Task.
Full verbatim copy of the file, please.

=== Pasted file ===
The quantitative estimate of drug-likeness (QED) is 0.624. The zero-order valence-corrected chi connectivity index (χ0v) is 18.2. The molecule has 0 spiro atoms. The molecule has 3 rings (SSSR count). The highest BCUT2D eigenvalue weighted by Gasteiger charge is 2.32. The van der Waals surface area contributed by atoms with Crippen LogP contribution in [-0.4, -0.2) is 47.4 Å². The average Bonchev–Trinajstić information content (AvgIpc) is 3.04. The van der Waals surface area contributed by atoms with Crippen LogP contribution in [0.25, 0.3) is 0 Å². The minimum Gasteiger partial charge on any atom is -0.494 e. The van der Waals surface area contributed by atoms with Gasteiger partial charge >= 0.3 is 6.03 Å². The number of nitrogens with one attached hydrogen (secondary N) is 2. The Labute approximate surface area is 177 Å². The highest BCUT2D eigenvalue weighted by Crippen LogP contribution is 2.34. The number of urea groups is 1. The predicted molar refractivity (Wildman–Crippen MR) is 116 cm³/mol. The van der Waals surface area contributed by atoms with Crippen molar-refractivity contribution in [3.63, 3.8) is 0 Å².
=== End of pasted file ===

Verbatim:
The quantitative estimate of drug-likeness (QED) is 0.624. The zero-order valence-corrected chi connectivity index (χ0v) is 18.2. The molecule has 0 spiro atoms. The molecule has 3 rings (SSSR count). The highest BCUT2D eigenvalue weighted by Gasteiger charge is 2.32. The van der Waals surface area contributed by atoms with Crippen LogP contribution in [-0.4, -0.2) is 47.4 Å². The average Bonchev–Trinajstić information content (AvgIpc) is 3.04. The van der Waals surface area contributed by atoms with Crippen LogP contribution in [0.25, 0.3) is 0 Å². The minimum Gasteiger partial charge on any atom is -0.494 e. The van der Waals surface area contributed by atoms with Gasteiger partial charge >= 0.3 is 6.03 Å². The number of nitrogens with one attached hydrogen (secondary N) is 2. The Labute approximate surface area is 177 Å². The highest BCUT2D eigenvalue weighted by Crippen LogP contribution is 2.34. The number of urea groups is 1. The predicted molar refractivity (Wildman–Crippen MR) is 116 cm³/mol. The van der Waals surface area contributed by atoms with Crippen molar-refractivity contribution in [3.63, 3.8) is 0 Å².